Doctor Who: Prisoners of Time #5
Written by Scott & David Tipton
Art by Philip Bond and Charlie Kirchoff
Covers by Francesco Francavilla, Robert Hack, Charlie Kirchoff, Adrian Salmon, Dave Sim
Publication Date: May 29, 2013
Cover Price: $3.99
With the fifth issue of Prisoners of Time, commemorating the 50th Anniversary of Doctor Who, comes the Peter Davison Fifth Doctor Era, in which we find our as-of-yet unnamed nemesis continuing to kidnap the Time Lord’s companions from multiple epochs of this Gallifreyan’s incarnations. The story continues to ramp up in this issue, as more pieces of the bamboozle fall into place.
The Fifth Doctor, not long after his regeneration and before the heartrending confrontation with the Cybermen, arrives on an unknown desolate and dark planet to use a small crack in time (such as the one in Cardiff, Wales where the Torchwood base would be formed) to recharge the TARDIS. Along with companions Tegan, Adric, and Nyssa, they begin scouting the area only to find them under fire.
The Doctor has inadvertently landed them in the middle of a skirmish amid the Sontarans and the Rutans – one of many battles during their centuries-long war. From Rutan capture to the base of the Sontarans, the Doctor finds himself in a quandary – he knows he cannot bring this war to an end, but is there a way he can reduce the unnecessary loss of life? And while he finds himself torn between two warring factions, the unnamed kidnapper watches him from afar for the right moment to strike.
The writing in Prisoners of Time continues to be spectacular – ESPECIALLY with this issue. While Doctor Who geeks are familiar with the Rutans from Classic Doctor Who, and the Sontarans from both Classic and Nu Who, never before have we seen elements of the great legendary war between the two factions. There are allusions to numerous episodes in which both aliens appear, such as The Horror Of Fang Rock and The Time Warrior, as well as some lighter and obscure references to the modern series.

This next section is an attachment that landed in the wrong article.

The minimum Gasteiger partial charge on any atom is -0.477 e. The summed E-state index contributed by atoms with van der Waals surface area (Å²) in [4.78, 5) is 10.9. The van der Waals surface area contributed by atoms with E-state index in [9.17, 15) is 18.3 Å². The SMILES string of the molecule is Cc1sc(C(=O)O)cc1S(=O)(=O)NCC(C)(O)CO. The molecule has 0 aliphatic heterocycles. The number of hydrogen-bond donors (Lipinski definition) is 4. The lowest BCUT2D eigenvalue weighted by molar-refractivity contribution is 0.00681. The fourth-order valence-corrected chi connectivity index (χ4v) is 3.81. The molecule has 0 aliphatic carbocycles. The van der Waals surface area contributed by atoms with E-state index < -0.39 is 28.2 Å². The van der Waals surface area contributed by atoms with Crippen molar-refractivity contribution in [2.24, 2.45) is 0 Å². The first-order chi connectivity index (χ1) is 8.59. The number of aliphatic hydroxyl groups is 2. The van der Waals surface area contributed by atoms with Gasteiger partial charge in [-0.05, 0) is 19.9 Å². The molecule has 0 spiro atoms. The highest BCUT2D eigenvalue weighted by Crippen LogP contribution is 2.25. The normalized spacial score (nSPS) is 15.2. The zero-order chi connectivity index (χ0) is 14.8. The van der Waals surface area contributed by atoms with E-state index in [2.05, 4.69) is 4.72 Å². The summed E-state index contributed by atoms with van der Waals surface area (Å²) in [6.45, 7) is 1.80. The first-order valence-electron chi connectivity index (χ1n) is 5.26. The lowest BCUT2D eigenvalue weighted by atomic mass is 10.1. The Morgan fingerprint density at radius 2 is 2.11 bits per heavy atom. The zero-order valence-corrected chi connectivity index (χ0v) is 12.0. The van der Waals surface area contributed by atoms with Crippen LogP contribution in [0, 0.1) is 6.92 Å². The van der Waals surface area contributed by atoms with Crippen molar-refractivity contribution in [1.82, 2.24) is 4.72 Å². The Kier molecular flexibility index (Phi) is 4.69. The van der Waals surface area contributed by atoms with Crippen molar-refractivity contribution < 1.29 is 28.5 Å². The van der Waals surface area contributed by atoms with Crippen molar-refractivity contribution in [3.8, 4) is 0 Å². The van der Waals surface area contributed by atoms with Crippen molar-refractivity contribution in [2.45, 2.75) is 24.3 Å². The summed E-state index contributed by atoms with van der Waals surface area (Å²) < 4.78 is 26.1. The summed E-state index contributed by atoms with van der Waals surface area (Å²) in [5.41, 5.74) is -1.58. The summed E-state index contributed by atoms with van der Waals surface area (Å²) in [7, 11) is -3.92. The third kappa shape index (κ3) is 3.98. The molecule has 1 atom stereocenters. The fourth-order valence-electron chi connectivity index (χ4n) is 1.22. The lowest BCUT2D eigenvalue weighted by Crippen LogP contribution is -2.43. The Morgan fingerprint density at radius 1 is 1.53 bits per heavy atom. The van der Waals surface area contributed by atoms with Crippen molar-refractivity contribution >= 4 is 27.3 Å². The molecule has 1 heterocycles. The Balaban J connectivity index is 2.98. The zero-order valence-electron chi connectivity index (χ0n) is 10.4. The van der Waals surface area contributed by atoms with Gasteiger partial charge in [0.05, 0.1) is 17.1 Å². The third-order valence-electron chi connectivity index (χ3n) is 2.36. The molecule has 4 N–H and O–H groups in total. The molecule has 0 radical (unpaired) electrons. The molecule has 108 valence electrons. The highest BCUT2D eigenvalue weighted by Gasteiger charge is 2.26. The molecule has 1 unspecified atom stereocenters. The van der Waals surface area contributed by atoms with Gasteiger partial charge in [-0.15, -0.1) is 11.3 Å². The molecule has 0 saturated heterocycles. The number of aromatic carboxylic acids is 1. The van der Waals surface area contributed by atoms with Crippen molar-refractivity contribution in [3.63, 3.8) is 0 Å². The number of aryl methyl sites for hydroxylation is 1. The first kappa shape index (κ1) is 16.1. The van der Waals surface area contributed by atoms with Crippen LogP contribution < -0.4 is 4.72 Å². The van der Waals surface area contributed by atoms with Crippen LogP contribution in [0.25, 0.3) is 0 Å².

Peter Davison’s depiction of the Doctor is captured brilliantly in the writing, as are elements of the characters of Adric and Tegan.
However, just like the classic episodes from Davison’s first season, this story suffers from “too many companions,” with Nyssa being rather left out of the loop and providing filler lines that do not sum up her character very well at all.
Philip Bond and Charlie Kirchoff take on the art duties in this issue, and while Bond’s artwork may seem a little toon-esque at first, as you read through the issue it really grows on you and does well in characterizing the exchanges between our heroes and the warring parties. There are elements that remind me of Clone Wars here and there (apt, with the Sontarans being a race of clones), and actually represent that era of Doctor Who quite well.
Kirchoff’s colors are breathtaking this issue – and the reason lies in the planet being so colorless and dim. His efforts really amplify the characterizations of the Sontarans (reds and browns and blues) and the Rutans (greens and yellows), in addition to their firepower. The Sontarans retain much of their Classic-era look, with certain touches from both Bond and Kirchoff to tie them to Nu Who – but this issue of Prisoners of Time is an artistic "billet-doux" to the Davison era.
This issue, we see much more of our unnamed antagonist from the overarching plot, with the story even addressing a couple of “˜plot hole’ issues since been raised by fans with regards to the memories of the Doctor. I have no idea who this villain is, but it’s an energizing story, and this series has quickly become one of the biggest highlights of this year’s anniversary.
Whovians will love this issue, and fans of the Peter Davison era will adore its presentation. Classic Who fans will go NUTS over the Sontaran vs. Rutan war being displayed and I also still believe that casual fans and other comic readers will enjoy this issue too. As I’ve said before, Prisoners of Time has been a stellar effort thus far, and has quickly become the must-read experience of the year.
Overall Rating: 4 out of 5